It was just out of Boone on 321 on a downhill slope where I broke away from my father. It was raining and I think it had him spooked, the road to Erwin curves and twists, but they’re wide through the mountains there so it runs about 55 plus. I was sick of worrying about his Harley behind me, checking my mirrors after each dogleg, my mother towing the trailer behind him, sick of the rain. I had come down here to tear through those hollows like I had before, rising up from
A solid hour of burned homesteads to bank past, goat shacks, paint-flecked pine wrecks tumbling. Each smooth arc run on little traction as rain was falling, stitching them together down the mountain to Erwin. Gearing down past the highest fingers of
I drove it deep into the valley when I spotted the turn-out over the bridge across from the grocery. The bridge ran over a falls, dad said later he saw an eagle gutting down through the cut. There were vehicles lining the front of the filling station, I aimed for a small paved patch that turned back to a fishing spot. Braking, the rear tire locked up and I went into a fifty yard skid, the back end getting sideways out from under me. I eased off and it barked back upright. I got it slowed again and pulled off. The whole valley was quiet except for my engine’s low idle. I was breathing heavy in the helmet.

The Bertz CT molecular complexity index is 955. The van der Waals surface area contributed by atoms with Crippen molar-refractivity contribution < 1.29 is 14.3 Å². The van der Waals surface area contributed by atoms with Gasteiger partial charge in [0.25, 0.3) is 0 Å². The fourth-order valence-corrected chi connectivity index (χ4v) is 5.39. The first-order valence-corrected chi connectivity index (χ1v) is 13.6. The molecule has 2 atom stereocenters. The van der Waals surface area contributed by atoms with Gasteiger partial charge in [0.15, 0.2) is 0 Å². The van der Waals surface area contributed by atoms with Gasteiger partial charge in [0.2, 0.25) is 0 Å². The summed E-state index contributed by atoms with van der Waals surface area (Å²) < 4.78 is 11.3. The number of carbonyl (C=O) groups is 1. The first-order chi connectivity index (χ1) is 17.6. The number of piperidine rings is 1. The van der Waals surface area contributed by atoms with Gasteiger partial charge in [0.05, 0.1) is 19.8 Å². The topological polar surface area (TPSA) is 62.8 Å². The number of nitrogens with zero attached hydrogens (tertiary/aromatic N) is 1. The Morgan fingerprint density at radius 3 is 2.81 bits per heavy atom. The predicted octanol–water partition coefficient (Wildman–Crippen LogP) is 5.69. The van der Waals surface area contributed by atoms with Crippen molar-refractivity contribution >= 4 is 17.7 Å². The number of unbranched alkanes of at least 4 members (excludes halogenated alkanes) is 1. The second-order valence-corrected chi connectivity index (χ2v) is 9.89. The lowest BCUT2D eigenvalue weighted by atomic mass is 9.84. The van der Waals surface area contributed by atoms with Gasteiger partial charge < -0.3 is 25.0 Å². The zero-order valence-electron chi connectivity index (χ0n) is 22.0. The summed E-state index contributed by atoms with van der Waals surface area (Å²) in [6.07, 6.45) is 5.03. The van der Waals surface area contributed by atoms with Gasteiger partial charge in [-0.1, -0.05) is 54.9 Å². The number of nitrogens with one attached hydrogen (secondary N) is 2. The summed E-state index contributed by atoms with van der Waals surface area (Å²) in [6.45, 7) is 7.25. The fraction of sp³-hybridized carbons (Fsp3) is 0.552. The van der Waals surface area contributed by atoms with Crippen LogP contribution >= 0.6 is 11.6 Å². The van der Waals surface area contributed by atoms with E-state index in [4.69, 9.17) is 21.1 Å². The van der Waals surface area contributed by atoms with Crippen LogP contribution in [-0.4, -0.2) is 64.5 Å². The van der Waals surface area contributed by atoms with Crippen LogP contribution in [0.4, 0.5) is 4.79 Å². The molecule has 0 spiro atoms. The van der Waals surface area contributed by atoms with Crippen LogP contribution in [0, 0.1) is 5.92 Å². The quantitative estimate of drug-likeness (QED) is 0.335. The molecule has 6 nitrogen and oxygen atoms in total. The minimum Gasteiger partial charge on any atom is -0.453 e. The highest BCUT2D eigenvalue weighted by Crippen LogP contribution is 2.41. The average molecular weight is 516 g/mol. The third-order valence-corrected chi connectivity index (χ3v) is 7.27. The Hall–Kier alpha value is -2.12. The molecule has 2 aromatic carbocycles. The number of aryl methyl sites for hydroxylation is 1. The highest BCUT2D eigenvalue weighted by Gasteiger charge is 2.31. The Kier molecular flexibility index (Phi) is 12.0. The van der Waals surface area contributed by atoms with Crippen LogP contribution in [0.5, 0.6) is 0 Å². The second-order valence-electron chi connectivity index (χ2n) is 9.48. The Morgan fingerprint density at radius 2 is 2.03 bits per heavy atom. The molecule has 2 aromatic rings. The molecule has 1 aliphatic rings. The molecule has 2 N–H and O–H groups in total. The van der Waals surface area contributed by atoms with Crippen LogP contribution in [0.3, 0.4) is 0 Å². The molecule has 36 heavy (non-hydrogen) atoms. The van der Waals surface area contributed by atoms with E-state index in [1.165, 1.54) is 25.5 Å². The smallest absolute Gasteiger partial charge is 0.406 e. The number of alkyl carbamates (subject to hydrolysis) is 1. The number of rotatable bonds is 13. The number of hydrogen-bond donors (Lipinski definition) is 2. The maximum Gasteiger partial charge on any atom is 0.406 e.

There was no movement from the store. I looked around, the high ridges, tall poplars, mist and smoke; I could’ve bit it there, I thought, and been satisfied.
From down the ridge, the sound of my father preceded his crossing the iron bridge. His sound filled the valley; he was running it faster now. I throttled my machine back onto the roadway and got ahead of him, barely.